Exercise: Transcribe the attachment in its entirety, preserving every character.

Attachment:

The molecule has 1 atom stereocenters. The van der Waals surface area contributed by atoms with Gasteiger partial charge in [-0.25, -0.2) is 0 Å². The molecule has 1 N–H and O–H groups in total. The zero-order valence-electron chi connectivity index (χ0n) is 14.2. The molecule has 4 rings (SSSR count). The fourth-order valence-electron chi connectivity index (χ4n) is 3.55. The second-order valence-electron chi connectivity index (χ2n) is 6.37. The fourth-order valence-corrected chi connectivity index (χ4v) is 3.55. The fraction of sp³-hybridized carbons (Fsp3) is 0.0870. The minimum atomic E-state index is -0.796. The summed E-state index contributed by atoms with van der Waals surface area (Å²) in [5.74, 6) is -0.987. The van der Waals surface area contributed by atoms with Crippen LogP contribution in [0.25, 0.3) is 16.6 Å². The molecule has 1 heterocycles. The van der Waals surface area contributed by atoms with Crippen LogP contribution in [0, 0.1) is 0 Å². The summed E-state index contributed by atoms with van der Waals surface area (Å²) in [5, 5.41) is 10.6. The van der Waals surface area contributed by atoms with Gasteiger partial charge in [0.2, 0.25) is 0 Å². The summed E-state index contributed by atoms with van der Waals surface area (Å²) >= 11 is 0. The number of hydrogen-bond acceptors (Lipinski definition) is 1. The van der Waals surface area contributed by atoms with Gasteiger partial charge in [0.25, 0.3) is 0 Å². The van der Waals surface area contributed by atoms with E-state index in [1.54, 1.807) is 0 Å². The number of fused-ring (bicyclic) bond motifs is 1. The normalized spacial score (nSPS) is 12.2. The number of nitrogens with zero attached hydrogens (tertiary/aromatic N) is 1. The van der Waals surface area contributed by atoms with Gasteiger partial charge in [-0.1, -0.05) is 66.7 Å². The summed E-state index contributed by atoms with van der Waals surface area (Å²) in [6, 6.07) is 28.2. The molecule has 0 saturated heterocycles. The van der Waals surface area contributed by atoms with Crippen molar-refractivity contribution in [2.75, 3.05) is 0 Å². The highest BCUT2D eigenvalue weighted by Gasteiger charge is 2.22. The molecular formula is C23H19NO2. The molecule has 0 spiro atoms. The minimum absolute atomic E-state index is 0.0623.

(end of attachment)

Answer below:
The molecule has 1 atom stereocenters. The van der Waals surface area contributed by atoms with Gasteiger partial charge in [-0.25, -0.2) is 0 Å². The molecule has 1 N–H and O–H groups in total. The zero-order valence-electron chi connectivity index (χ0n) is 14.2. The molecule has 4 rings (SSSR count). The fourth-order valence-electron chi connectivity index (χ4n) is 3.55. The second-order valence-electron chi connectivity index (χ2n) is 6.37. The fourth-order valence-corrected chi connectivity index (χ4v) is 3.55. The fraction of sp³-hybridized carbons (Fsp3) is 0.0870. The minimum atomic E-state index is -0.796. The summed E-state index contributed by atoms with van der Waals surface area (Å²) in [5.74, 6) is -0.987. The van der Waals surface area contributed by atoms with Crippen LogP contribution in [0.25, 0.3) is 16.6 Å². The molecule has 1 heterocycles. The van der Waals surface area contributed by atoms with Crippen LogP contribution in [0, 0.1) is 0 Å². The summed E-state index contributed by atoms with van der Waals surface area (Å²) in [5, 5.41) is 10.6. The van der Waals surface area contributed by atoms with Gasteiger partial charge in [0.2, 0.25) is 0 Å². The summed E-state index contributed by atoms with van der Waals surface area (Å²) >= 11 is 0. The number of hydrogen-bond acceptors (Lipinski definition) is 1. The van der Waals surface area contributed by atoms with Gasteiger partial charge in [0.25, 0.3) is 0 Å². The van der Waals surface area contributed by atoms with E-state index in [1.54, 1.807) is 0 Å². The number of fused-ring (bicyclic) bond motifs is 1. The normalized spacial score (nSPS) is 12.2. The number of nitrogens with zero attached hydrogens (tertiary/aromatic N) is 1. The van der Waals surface area contributed by atoms with Gasteiger partial charge in [-0.1, -0.05) is 66.7 Å². The summed E-state index contributed by atoms with van der Waals surface area (Å²) in [6, 6.07) is 28.2. The molecule has 0 saturated heterocycles. The van der Waals surface area contributed by atoms with Crippen molar-refractivity contribution in [2.75, 3.05) is 0 Å². The highest BCUT2D eigenvalue weighted by Gasteiger charge is 2.22. The molecular formula is C23H19NO2. The molecule has 0 spiro atoms. The minimum absolute atomic E-state index is 0.0623.